What is in this article?:
• William Dillard was the first grower in his county to take a chance on intercropping cotton and melons. That was three years ago, and since then, others have followed suit.
• Dillard admits he wasn’t totally convinced about the intercropping system in the beginning.
SOUTHWEST GEORGIA FARMER William Dillard has completed his third year of intercropping cotton with melons. The results, he says, have been promising.
It’s the kind of thing that’ll make you stop and take a second look — a field planted side-by-side in both cotton and watermelons.
But to southwest Georgia’s William Dillard, it’s much more than just an oddity.
“It’s helping us to cut costs and make more efficient use of our land,” says Dillard, who farms in Tift County, Ga., with his cousin Jamie. “The land doesn’t have to be prepped but once, and with the high cost of diesel, we can get two for one.”
Dillard was the first grower in his county to take a chance on intercropping cotton and melons. That was three years ago, and since then, others have followed suit.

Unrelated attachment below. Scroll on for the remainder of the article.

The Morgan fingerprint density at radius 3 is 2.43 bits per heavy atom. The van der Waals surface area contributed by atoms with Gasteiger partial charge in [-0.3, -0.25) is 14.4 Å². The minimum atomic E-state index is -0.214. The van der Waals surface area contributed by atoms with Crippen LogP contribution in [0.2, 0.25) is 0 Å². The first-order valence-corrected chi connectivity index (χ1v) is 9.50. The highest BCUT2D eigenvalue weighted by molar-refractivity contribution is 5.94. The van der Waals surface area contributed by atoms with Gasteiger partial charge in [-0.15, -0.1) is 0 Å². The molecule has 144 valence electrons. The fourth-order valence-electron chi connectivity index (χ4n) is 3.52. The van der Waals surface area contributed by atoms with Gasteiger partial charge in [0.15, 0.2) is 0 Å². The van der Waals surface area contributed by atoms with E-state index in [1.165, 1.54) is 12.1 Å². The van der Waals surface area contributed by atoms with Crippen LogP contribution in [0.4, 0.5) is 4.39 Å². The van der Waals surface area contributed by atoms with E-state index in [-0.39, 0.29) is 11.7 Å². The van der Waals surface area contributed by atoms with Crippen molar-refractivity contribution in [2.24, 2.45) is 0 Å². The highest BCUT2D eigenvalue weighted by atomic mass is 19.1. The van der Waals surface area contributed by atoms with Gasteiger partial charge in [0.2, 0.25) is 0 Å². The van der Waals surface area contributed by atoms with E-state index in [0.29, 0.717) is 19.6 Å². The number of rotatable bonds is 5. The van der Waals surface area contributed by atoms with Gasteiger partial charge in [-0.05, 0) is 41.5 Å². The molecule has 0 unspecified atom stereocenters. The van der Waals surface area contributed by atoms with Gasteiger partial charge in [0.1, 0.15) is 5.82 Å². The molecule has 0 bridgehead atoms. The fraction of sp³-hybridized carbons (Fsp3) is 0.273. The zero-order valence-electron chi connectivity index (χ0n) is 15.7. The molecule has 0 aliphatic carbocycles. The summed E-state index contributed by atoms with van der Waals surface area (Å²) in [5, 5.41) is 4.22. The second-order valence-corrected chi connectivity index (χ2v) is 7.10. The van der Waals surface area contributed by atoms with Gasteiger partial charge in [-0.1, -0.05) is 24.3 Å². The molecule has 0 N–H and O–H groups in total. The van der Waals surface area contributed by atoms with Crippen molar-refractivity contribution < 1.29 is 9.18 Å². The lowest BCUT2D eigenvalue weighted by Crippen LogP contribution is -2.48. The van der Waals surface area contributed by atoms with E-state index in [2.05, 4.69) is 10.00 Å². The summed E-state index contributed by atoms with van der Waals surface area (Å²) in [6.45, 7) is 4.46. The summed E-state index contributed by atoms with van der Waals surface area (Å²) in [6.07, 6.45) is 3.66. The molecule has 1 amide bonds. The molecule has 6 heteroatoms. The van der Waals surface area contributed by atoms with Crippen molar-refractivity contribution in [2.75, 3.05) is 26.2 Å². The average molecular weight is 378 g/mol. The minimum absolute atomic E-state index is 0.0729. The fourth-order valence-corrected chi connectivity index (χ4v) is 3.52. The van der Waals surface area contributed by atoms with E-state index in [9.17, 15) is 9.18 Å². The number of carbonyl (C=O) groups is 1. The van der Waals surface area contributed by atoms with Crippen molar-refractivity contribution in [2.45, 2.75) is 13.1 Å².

In his first year of inter-cropping, Dillard planted cantaloupes and cotton. He also grows fresh-market peas, frozen-market peas and peanuts.
“Our acreage varies each year. We were down some on cotton acres in 2012, but we usually stick with around 100 acres of watermelons. We’ve also planted fall greens on some of our watermelon land,” he says.
Dillard admits he wasn’t totally convinced about the intercropping system in the beginning.
“Someone actually told us about it, and we thought they were about half crazy. But we saw a field in which the system was being used and we decided to give it a try. We were pretty successful, averaging about 1,240 pounds of lint in that first year, and the economics convinced us give it another try.”
Timing is important in any facet of farming, but doubly so when attempting to intercrop cotton with melons, says Dillard.